0

What is the difference between present and past participle when they describe a noun?

  1. There is a text asked me to meet
  2. There is a text asking me to meet

migrated from english.stackexchange.com Sep 6 '15 at 10:08

This question came from our site for linguists, etymologists, and serious English language enthusiasts.

1
  1. There is a text asked me to meet.

    The past participle of a transitive verb employed as an adjective is understood in a passive sense. The noun it modifies is understood to be the subject of a passive expression, which means that it is the 'Patient' of the verb, the entity which is acted upon:

    The question asked has no answer = The question was asked by somebody

    But the asked in your example has a direct object, me, which has to be its Patient. Consequently, asked cannot be parsed as a past participle modifying the text: it has to be the past-tense finite verb in a colloquially reduced relative clause:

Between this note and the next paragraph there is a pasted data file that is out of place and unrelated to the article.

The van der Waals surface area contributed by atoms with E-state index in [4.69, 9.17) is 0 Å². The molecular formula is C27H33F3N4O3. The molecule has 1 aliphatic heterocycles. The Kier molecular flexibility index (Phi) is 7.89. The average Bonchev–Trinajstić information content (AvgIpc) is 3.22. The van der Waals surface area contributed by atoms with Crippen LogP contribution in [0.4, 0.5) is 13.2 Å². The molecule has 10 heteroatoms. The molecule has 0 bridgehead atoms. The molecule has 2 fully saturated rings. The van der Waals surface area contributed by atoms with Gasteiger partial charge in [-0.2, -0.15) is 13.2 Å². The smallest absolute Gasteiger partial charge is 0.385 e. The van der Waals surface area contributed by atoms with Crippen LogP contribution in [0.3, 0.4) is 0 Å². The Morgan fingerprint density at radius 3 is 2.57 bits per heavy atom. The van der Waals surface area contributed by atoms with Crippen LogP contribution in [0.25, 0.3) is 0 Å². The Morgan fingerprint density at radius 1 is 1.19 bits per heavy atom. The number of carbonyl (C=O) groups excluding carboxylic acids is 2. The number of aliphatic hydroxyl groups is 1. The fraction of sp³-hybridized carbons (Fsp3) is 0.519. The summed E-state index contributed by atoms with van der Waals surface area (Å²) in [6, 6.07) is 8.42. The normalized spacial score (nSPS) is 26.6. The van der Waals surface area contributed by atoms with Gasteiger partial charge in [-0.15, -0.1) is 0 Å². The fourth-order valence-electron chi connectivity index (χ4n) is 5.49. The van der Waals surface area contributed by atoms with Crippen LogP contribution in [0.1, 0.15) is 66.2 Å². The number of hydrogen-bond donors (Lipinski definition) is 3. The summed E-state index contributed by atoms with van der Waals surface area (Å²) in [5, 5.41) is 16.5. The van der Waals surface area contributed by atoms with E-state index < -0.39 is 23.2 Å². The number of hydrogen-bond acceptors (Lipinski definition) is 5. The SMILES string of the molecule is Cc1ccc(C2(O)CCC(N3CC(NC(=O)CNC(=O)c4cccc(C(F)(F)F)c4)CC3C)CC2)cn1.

There is a text [which] asked me to meet.

  2. There is a text asking me to meet.

    The present participle of of a transitive verb employed as an adjective is understood in an active sense. The noun it modifies is understood to be the subject of an active expression, and therefore the 'Agent' of the verb, the entity which performs the action. In your example we understand that

    There was a text and it asked me to meet ...

Your Answer

By clicking “Post Your Answer”, you agree to our terms of service, privacy policy and cookie policy

Not the answer you're looking for? Browse other questions tagged or ask your own question.